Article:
Cryotherapy, or cold therapy, is any kind of treatment that uses near-freezing or freezing temperatures. It works by constricting blood vessels, which in turn can reduce blood flow to a particular area. While it may seem counterintuitive to want to reduce blood flow, by doing so to an area of the body with inflammation, it can help reduce associated swelling and discomfort. It also can help improve pain by reducing nerve activity.
Cryotherapy can be especially helpful for issues such as neuropathy, where the peripheral nervous system (any neurons outside of the brain and spinal cord) are malfunctioning. Common symptoms include tingling or numbness, pain, sensation changes such as an increased or decreased ability to feel things, loss of coordination, or muscle weakness.
While neuropathy is most common with diabetes, those with breast cancer are at risk given that some chemotherapies or radiation treatments can cause nerve damage. Up to 30 or 40% of people undergoing chemotherapy develop neuropathy to some degree, so cryotherapy is a simple, effective way that many breast cancer patients and those in survivorship can help manage the potential symptoms, both during and after treatments.
Concurrent administration of cryotherapy to hands and feet during specific chemotherapy treatments has been shown to help inhibit future neuropathy development, by limiting the ability for the drug to attack sensitive nerves in the limbs. Specific chemotherapies that have been considered with cold therapy for breast cancer are taxanes such as pacitaxel (Taxol), or docetaxel (Taxotere), which is commonly given to those with metastatic breast cancer. The more you take certain chemotherapies, the higher your risk for peripheral neuropathy: increasing dosage, frequency of treatment, or using a combination therapy can put you at a greater risk of nerve damage. By using cold therapy at the time of treatment, you may be able to more effectively mitigate the onset of future neuropathy.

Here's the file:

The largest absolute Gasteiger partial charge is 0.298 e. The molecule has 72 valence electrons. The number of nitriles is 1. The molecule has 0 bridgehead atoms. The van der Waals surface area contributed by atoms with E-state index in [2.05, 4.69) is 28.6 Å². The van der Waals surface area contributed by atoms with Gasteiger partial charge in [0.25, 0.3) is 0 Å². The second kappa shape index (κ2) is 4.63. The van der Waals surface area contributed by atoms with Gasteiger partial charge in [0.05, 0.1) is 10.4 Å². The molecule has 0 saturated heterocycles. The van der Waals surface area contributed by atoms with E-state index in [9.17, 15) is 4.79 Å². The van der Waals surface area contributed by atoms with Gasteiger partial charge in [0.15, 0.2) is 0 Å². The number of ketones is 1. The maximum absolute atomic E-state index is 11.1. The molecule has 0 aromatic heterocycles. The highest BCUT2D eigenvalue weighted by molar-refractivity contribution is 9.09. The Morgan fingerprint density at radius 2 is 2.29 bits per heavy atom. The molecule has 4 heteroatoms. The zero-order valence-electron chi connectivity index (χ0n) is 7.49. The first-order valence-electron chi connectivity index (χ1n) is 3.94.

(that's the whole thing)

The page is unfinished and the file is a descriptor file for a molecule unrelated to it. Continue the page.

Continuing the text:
Cold therapy is also something that you can use at home to help with neuropathy symptoms. Using cold therapy can look as simple as using an ice pack on an inflamed area or using an ice bath to help with generalized body pain. Or, if you want something stronger and have the resources for it, it’s also possible to get professional cryotherapy equipment for your home, including liquid nitrogen-chilled cryofans for specific body area treatments or whole-body cryosaunas.
Cryotherapy is a newer therapy in cancer care, and because it can reduce blood flow, there are risks that need to be considered. It’s not recommended for people with other medical conditions such as diabetes, where your ability to detect potential tissue damage is already reduced. If used for too long, cryotherapy can potentially result in skin burns or irritation, hypothermia, or the exacerbation of cardiovascular issues such as high blood pressure. It’s best to consult a healthcare provider if you’re unsure if cryotherapy is right for you.
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